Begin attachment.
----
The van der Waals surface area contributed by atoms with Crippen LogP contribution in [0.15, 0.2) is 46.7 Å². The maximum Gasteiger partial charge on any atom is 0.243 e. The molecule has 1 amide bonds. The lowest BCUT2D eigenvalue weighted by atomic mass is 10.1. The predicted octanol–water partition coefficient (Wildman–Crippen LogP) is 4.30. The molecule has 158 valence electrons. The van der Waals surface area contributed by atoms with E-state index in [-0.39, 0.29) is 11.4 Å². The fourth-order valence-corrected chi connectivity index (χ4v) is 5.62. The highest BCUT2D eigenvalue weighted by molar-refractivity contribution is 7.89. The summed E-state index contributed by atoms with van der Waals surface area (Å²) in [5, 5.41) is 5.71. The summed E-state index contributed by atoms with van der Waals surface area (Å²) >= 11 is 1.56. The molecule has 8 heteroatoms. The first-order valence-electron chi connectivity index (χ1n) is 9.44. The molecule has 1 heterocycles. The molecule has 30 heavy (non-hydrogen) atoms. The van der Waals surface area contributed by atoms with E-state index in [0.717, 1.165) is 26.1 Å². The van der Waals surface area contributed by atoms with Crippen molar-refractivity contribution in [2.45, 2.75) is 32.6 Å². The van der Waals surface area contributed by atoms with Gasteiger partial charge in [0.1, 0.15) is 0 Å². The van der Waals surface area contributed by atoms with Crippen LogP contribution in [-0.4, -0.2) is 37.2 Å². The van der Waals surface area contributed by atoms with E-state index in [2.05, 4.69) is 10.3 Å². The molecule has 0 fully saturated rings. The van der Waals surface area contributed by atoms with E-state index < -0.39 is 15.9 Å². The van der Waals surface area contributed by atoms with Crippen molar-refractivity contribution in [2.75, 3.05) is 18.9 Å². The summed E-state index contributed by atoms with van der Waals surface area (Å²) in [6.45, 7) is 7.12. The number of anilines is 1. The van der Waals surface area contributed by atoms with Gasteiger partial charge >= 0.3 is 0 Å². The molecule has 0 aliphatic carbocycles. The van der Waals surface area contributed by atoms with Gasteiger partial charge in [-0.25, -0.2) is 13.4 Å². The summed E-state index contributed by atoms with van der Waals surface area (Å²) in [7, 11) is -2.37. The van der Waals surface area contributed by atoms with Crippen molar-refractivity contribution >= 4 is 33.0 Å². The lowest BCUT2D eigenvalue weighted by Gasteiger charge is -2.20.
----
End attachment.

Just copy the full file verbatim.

The van der Waals surface area contributed by atoms with Crippen LogP contribution in [0.15, 0.2) is 46.7 Å². The maximum Gasteiger partial charge on any atom is 0.243 e. The molecule has 1 amide bonds. The lowest BCUT2D eigenvalue weighted by atomic mass is 10.1. The predicted octanol–water partition coefficient (Wildman–Crippen LogP) is 4.30. The molecule has 158 valence electrons. The van der Waals surface area contributed by atoms with E-state index in [-0.39, 0.29) is 11.4 Å². The fourth-order valence-corrected chi connectivity index (χ4v) is 5.62. The highest BCUT2D eigenvalue weighted by molar-refractivity contribution is 7.89. The summed E-state index contributed by atoms with van der Waals surface area (Å²) in [5, 5.41) is 5.71. The summed E-state index contributed by atoms with van der Waals surface area (Å²) >= 11 is 1.56. The molecule has 8 heteroatoms. The first-order valence-electron chi connectivity index (χ1n) is 9.44. The molecule has 1 heterocycles. The molecule has 30 heavy (non-hydrogen) atoms. The van der Waals surface area contributed by atoms with E-state index in [0.717, 1.165) is 26.1 Å². The van der Waals surface area contributed by atoms with Crippen molar-refractivity contribution in [2.45, 2.75) is 32.6 Å². The van der Waals surface area contributed by atoms with Gasteiger partial charge in [0.1, 0.15) is 0 Å². The van der Waals surface area contributed by atoms with Crippen LogP contribution in [-0.4, -0.2) is 37.2 Å². The van der Waals surface area contributed by atoms with E-state index in [2.05, 4.69) is 10.3 Å². The molecule has 0 fully saturated rings. The van der Waals surface area contributed by atoms with E-state index < -0.39 is 15.9 Å². The van der Waals surface area contributed by atoms with Crippen molar-refractivity contribution in [2.75, 3.05) is 18.9 Å². The summed E-state index contributed by atoms with van der Waals surface area (Å²) in [6.45, 7) is 7.12. The number of anilines is 1. The van der Waals surface area contributed by atoms with Gasteiger partial charge >= 0.3 is 0 Å². The molecule has 0 aliphatic carbocycles. The van der Waals surface area contributed by atoms with Gasteiger partial charge in [-0.25, -0.2) is 13.4 Å². The summed E-state index contributed by atoms with van der Waals surface area (Å²) in [7, 11) is -2.37. The van der Waals surface area contributed by atoms with Crippen molar-refractivity contribution >= 4 is 33.0 Å². The lowest BCUT2D eigenvalue weighted by Gasteiger charge is -2.20.